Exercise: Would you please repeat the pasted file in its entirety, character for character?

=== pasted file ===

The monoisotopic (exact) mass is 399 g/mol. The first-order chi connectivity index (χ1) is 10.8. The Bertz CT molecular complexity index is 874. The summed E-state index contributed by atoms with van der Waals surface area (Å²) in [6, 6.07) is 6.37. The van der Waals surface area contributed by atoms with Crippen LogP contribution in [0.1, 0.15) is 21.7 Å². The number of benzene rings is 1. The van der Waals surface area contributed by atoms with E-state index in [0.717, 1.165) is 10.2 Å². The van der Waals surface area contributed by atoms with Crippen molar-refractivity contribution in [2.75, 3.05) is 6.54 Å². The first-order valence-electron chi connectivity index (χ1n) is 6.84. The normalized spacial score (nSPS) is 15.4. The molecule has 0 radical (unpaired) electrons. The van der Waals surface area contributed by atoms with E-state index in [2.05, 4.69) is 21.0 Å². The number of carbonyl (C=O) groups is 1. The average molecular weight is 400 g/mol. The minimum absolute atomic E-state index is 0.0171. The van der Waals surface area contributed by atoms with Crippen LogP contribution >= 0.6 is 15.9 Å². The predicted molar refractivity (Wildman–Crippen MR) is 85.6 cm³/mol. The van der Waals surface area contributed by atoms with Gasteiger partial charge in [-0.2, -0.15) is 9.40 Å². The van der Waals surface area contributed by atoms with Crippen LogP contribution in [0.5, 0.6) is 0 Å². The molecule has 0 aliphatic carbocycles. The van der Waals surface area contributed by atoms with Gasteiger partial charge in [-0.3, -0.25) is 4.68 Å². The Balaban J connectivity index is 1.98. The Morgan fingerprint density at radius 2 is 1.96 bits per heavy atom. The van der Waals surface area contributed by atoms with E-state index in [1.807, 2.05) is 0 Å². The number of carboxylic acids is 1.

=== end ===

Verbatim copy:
The monoisotopic (exact) mass is 399 g/mol. The first-order chi connectivity index (χ1) is 10.8. The Bertz CT molecular complexity index is 874. The summed E-state index contributed by atoms with van der Waals surface area (Å²) in [6, 6.07) is 6.37. The van der Waals surface area contributed by atoms with Crippen LogP contribution in [0.1, 0.15) is 21.7 Å². The number of benzene rings is 1. The van der Waals surface area contributed by atoms with E-state index in [0.717, 1.165) is 10.2 Å². The van der Waals surface area contributed by atoms with Crippen molar-refractivity contribution in [2.75, 3.05) is 6.54 Å². The first-order valence-electron chi connectivity index (χ1n) is 6.84. The normalized spacial score (nSPS) is 15.4. The molecule has 0 radical (unpaired) electrons. The van der Waals surface area contributed by atoms with E-state index in [2.05, 4.69) is 21.0 Å². The number of carbonyl (C=O) groups is 1. The average molecular weight is 400 g/mol. The minimum absolute atomic E-state index is 0.0171. The van der Waals surface area contributed by atoms with Crippen LogP contribution >= 0.6 is 15.9 Å². The predicted molar refractivity (Wildman–Crippen MR) is 85.6 cm³/mol. The van der Waals surface area contributed by atoms with Gasteiger partial charge in [-0.2, -0.15) is 9.40 Å². The van der Waals surface area contributed by atoms with Crippen LogP contribution in [0.5, 0.6) is 0 Å². The molecule has 0 aliphatic carbocycles. The van der Waals surface area contributed by atoms with Gasteiger partial charge in [-0.3, -0.25) is 4.68 Å². The Balaban J connectivity index is 1.98. The Morgan fingerprint density at radius 2 is 1.96 bits per heavy atom. The van der Waals surface area contributed by atoms with E-state index in [1.807, 2.05) is 0 Å². The number of carboxylic acids is 1.